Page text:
Alec Baldwin campaigns to protect peatlands

Leah C. Salterio

Posted at Nov 15 2020 06:14 AM

MANILA -- Hollywood actor Alec Baldwin recently made a call to protect peatlands around the world because “peatlands matter.” 

“Peatlands are crucial to fight climate change,” he emphasized.

Back in 2017, Baldwin made a video address at the Global Landscapes Forum (GLF) in Bonn, Germany and talked about championing climate and development goals to achieve a sustainable and equitable world.

The actor cited the indigenous people who are safeguarding many of the world’s standing forests as he called on to empower them with rights.

Recently, Baldwin stressed the importance of preserving and conserving peatlands in an AVP shown before a media conference to mark the partnership of the Department of Environment and Natural Resources (DENR) and PLDT-Smart for the environment protection of the Caimpugan Peatlands and the Agusan Marsh Wildlife Sanctuary (AMWS).

“Peatlands are large, open forests and swamps that can be found all over the world,” Baldwin said. “They matter for the planet because they actually store twice as much carbon as all the world’s forests together, while covering less than three percent of the land’s surface.”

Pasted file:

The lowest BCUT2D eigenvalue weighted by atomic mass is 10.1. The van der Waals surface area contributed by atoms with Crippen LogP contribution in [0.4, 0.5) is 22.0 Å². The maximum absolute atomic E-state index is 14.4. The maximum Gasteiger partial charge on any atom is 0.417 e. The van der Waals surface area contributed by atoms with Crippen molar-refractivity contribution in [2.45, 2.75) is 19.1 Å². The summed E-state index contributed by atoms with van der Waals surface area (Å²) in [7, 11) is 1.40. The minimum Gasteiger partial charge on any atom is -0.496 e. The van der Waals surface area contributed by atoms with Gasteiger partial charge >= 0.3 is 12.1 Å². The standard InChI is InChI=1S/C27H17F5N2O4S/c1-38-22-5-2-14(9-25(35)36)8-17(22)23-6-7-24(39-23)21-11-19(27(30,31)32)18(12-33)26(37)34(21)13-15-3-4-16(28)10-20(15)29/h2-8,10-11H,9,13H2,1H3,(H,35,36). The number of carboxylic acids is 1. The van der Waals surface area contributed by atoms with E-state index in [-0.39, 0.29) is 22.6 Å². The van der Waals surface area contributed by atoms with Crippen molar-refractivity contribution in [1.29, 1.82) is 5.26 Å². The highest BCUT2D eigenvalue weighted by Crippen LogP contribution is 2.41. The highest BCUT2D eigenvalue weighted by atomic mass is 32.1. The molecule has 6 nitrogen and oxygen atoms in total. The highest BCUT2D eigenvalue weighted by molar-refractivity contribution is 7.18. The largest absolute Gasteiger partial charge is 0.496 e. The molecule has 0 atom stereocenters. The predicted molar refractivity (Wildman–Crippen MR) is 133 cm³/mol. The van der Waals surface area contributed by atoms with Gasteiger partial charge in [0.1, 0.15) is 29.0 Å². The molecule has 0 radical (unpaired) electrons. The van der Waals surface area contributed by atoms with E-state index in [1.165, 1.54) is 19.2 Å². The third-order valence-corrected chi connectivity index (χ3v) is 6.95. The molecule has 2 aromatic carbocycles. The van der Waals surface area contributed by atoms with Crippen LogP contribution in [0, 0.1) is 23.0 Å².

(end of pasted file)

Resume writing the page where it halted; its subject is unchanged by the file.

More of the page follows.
However, Baldwin lamented how peatlands are being degraded and lost in a dramatic pace to logging, drainage, agriculture and burning.

“When peatlands are destroyed, they release massive amounts of greenhouse gases,” Baldwin informed. “And the unique, often endangered plants and animals that they house are lost, as well.

“Peatlands also matter for people because smoke released from peatlands fires is toxic and has the worst impact in the most vulnerable groups – our children and the elderly. We must protect peatlands because peatlands matter.”

On the local front, educating the public about peatlands was started back in the '90s by the government sector. Sadly, not too many people are aware of peatlands and how they need to be preserved.

But last July, the DENR, represented by Assistant Secretary for Climate Change and concurrent director of BMB (Biodiversity Management Bureau) Ricardo Calderon and DENR-Caraga regional executive director Hadja Didaw Piang-Brahim, signed a memorandum of agreement with PLDT Group chief sustainability officer Chaye Cabal-Revilla.

The three-year extendable project to be implemented by PLDT-Smart aims to strengthen and support the AMWS-Protected Area Management Office and other concerned DENR offices in implementing peatland conservation and management strategies under the AMWS Management Plan.

Piang-Brahim maintained the collaboration between DENR and PLDT-Smart is very timely. “It opens doors of opportunities to the wetland-dependent communities in this time of the pandemic. The partnership aims to engage these communities in various, sustainable, bio-diversity friendly livelihood programs for peatland conservation.”

Biologist and ecologist Martha Rojas Urrego, secretary general of the Ramsar Convention on Wetlands, lauded the recent peatland partnership of the government, particularly DENR and PLDT-Smart.